For the last few weeks I have been banging my head against the wall trying to get an Atmel SAM7S256 processor up and running. It has taken lots of time, but I think I see the end of the tunnel. Last night was a watershed moment when I got the real time operating system running a single thread.
So far I have run into many problems. The tool chain is not intuitive at all. The Eclipse/Yagarto/OpenOCD system can’t seem to use hardware breakpoints in the GUI. I can use the command line tools, but that is extraordinarily cumbersome. So I have been doing the nasty assembler level debugging with my work IAR compiler.
Over the last few days I have hit two bugs in the Micrium RTOS port for the Atmel SAM7S256. Admittedly the port was for IAR and not the GNU tool chain so some of the problems I hit may be related. Most notably was an issue with spurious interrupts and one where registers were not properly pushed and popped when calling a C routine from ISR level. Perhaps the IAR compiler leaves registers untouched, but the GNU tools clobber registers.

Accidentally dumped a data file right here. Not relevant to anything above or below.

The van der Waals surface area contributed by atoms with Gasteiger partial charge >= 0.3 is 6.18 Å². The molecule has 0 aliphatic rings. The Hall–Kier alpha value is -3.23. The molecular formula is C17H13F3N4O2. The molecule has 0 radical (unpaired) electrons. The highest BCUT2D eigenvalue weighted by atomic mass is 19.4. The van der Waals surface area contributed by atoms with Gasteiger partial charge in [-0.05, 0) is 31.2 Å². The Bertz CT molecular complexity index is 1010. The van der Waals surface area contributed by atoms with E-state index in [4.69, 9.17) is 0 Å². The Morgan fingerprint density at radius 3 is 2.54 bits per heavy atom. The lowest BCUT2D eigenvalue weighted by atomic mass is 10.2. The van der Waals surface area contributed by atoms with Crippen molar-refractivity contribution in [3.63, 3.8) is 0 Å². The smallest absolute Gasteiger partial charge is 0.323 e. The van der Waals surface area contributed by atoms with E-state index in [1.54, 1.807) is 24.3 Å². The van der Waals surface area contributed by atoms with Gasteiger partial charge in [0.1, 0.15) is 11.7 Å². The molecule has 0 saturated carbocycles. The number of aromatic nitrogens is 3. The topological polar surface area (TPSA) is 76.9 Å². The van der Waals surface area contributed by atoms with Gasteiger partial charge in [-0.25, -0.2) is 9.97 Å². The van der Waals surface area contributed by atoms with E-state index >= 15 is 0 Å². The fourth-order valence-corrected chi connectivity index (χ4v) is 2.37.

Tonight I hope to get the RTOS scheduler (timer tick) routine working and have two tasks running at the ‘same’ time. If I can get over that hurdle then I can start writing code to control my robot!
I may also write a simple Python program to interface to OpenOCD and allow me to automate the hardware breakpoint issue. I should be able to do most of my debugging using test points and RS-232 messages, but for those tough nuts, I will need something other than the work IAR compiler I have very limited access to. If you are aware of a way to get hardware breakpoints to work in Eclipse, I would LOVE to hear from you!
As an update to this update, I was able to get multiple threads running this evening as well as an OsTimeDelay. Does not seem like much, but it was a major accomplishment. Now I can clean up some loose ends and start writing uBlox6 code and cross track error algorithms for my robot!